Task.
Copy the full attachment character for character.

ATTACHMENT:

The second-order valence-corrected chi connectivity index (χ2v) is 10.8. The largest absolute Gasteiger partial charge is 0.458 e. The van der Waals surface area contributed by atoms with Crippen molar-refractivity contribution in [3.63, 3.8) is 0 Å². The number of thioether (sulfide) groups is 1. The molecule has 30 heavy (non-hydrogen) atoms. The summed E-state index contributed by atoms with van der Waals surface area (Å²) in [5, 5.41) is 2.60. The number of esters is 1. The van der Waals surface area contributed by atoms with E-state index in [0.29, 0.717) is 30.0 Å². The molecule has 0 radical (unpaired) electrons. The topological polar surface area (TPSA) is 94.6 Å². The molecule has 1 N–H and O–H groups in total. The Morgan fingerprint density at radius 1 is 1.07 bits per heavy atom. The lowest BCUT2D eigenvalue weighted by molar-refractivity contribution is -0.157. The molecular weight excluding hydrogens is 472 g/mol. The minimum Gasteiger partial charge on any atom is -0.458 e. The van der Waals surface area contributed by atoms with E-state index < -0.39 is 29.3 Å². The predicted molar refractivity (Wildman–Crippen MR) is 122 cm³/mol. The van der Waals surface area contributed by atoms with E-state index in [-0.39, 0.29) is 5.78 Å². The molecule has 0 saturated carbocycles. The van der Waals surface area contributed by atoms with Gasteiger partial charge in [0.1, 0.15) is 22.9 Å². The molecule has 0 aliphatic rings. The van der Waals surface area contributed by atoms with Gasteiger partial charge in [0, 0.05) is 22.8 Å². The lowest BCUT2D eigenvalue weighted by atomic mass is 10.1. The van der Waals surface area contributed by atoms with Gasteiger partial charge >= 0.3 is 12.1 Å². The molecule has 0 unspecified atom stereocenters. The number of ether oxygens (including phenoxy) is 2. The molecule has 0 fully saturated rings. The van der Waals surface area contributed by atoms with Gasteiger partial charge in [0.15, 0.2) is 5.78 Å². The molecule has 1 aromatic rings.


The second-order valence-corrected chi connectivity index (χ2v) is 10.8. The largest absolute Gasteiger partial charge is 0.458 e. The van der Waals surface area contributed by atoms with Crippen molar-refractivity contribution in [3.63, 3.8) is 0 Å². The number of thioether (sulfide) groups is 1. The molecule has 30 heavy (non-hydrogen) atoms. The summed E-state index contributed by atoms with van der Waals surface area (Å²) in [5, 5.41) is 2.60. The number of esters is 1. The van der Waals surface area contributed by atoms with E-state index in [0.29, 0.717) is 30.0 Å². The molecule has 0 radical (unpaired) electrons. The topological polar surface area (TPSA) is 94.6 Å². The molecule has 1 N–H and O–H groups in total. The Morgan fingerprint density at radius 1 is 1.07 bits per heavy atom. The lowest BCUT2D eigenvalue weighted by molar-refractivity contribution is -0.157. The molecular weight excluding hydrogens is 472 g/mol. The minimum Gasteiger partial charge on any atom is -0.458 e. The van der Waals surface area contributed by atoms with E-state index < -0.39 is 29.3 Å². The predicted molar refractivity (Wildman–Crippen MR) is 122 cm³/mol. The van der Waals surface area contributed by atoms with E-state index in [-0.39, 0.29) is 5.78 Å². The molecule has 0 saturated carbocycles. The van der Waals surface area contributed by atoms with Gasteiger partial charge in [0.1, 0.15) is 22.9 Å². The molecule has 0 aliphatic rings. The van der Waals surface area contributed by atoms with Gasteiger partial charge in [0, 0.05) is 22.8 Å². The lowest BCUT2D eigenvalue weighted by atomic mass is 10.1. The van der Waals surface area contributed by atoms with Gasteiger partial charge >= 0.3 is 12.1 Å². The molecule has 0 unspecified atom stereocenters. The number of ether oxygens (including phenoxy) is 2. The molecule has 0 fully saturated rings. The van der Waals surface area contributed by atoms with Gasteiger partial charge in [0.15, 0.2) is 5.78 Å². The molecule has 1 aromatic rings.